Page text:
Industry

The joy of bigger companies

I love working in bigger companies, and I want to explain why. This week a blog post popped up on my radar which expressed very well why people love working in tiny companies like startups, so I thought it would be good to add a “yes, and…” for larger, more established, companies.

The background

Victoria Song, former VC, wrote about her experience working in a startup — actually, as the first person in its NY office. She expressed her perspective very effectively in the final sentences of her blog post, and I think it captures the feelings of many I know in similar situations:

…I’ve never felt more energized. I’ve also never felt more connected to my work. There was a moment I had doubts that I’d be able to make the impact I want in only 6 months, but boy was I wrong. 1 day in startup life is equivalent to 200 days in a big company. Shit just gets done.

That’s great! And I work with a couple of startups, so I know it’s true. Working in startups is great. And…

Bigger is beautiful, too

One of the reasons I love working inside bigger companies is that they’re just more complex. There are more people, real revenue streams, long-standing relationships, talented specialists, and more. If you want to make change (and from where I tend to stand, change is the norm) then you can’t do it by yourself, you have to do it with other people. And you don’t have any choice about which other people they are — they’re the people who already work there.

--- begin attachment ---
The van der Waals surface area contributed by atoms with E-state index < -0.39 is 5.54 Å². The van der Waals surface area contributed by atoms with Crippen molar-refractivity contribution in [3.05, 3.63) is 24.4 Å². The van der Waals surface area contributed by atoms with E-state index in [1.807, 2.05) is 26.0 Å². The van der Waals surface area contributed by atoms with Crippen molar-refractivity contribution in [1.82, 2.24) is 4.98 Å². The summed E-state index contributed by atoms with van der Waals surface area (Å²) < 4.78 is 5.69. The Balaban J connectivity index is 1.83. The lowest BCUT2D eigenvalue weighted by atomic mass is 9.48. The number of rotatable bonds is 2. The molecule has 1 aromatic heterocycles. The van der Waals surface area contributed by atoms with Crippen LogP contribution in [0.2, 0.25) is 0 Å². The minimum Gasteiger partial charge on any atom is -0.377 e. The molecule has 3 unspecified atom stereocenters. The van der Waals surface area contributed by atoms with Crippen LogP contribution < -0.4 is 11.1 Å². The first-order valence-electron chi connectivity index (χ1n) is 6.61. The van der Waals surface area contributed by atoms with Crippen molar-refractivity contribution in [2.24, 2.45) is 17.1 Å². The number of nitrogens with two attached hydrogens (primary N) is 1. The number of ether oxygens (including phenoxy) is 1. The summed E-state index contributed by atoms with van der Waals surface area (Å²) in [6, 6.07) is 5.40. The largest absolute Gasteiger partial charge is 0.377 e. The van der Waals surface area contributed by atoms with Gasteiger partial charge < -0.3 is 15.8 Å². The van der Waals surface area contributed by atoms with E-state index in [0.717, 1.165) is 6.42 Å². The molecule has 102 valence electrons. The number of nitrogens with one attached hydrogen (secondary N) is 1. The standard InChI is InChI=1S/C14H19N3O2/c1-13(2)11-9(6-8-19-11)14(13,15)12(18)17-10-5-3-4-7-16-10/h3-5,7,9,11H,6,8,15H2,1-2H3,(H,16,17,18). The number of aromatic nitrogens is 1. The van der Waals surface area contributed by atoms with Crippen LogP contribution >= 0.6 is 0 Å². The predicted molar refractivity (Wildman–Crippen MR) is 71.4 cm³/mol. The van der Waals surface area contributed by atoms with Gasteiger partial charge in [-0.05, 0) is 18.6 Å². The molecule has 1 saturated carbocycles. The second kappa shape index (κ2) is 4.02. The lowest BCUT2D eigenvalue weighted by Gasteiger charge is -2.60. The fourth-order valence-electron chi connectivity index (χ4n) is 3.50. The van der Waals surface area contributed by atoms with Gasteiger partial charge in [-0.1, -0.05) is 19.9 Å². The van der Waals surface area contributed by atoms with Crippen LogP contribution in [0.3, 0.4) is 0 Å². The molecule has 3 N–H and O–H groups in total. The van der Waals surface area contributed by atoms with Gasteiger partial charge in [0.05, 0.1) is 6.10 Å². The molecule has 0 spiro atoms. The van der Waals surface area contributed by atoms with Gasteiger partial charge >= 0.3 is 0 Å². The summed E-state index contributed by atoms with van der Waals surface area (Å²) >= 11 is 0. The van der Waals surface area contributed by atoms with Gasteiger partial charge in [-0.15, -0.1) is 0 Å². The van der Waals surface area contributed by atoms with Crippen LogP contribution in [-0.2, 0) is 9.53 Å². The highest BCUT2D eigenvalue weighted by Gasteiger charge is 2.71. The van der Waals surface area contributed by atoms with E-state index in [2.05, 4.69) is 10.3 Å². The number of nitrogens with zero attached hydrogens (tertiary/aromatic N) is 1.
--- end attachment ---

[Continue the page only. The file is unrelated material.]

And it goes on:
On the one hand that makes the job harder. On the other hand, it makes the achievements greater.

I can code, but I can achieve more with a professional software developer or twenty. I can think through actions, but I can achieve more with half a dozen professional QAs. I can co-ordinate things, but I can do it much more effectively with a project manager or two. It’s no longer down to me — it’s down to us. I need to justify things not just to myself, but to other real people with their own perspectives and their own commitment to the organisation. And often their perspectives are more valid than mine, and when the stronger idea is recognised and wins out we become more than the sum of our parts.

All this takes more time, it’s true. Working with colleagues in a real business requires empathy, a bit of psychology, open-mindedness, a commitment to long-term relationship building and respect. I like to think I’m pretty effective at my job; but I know I’m more effective with help.

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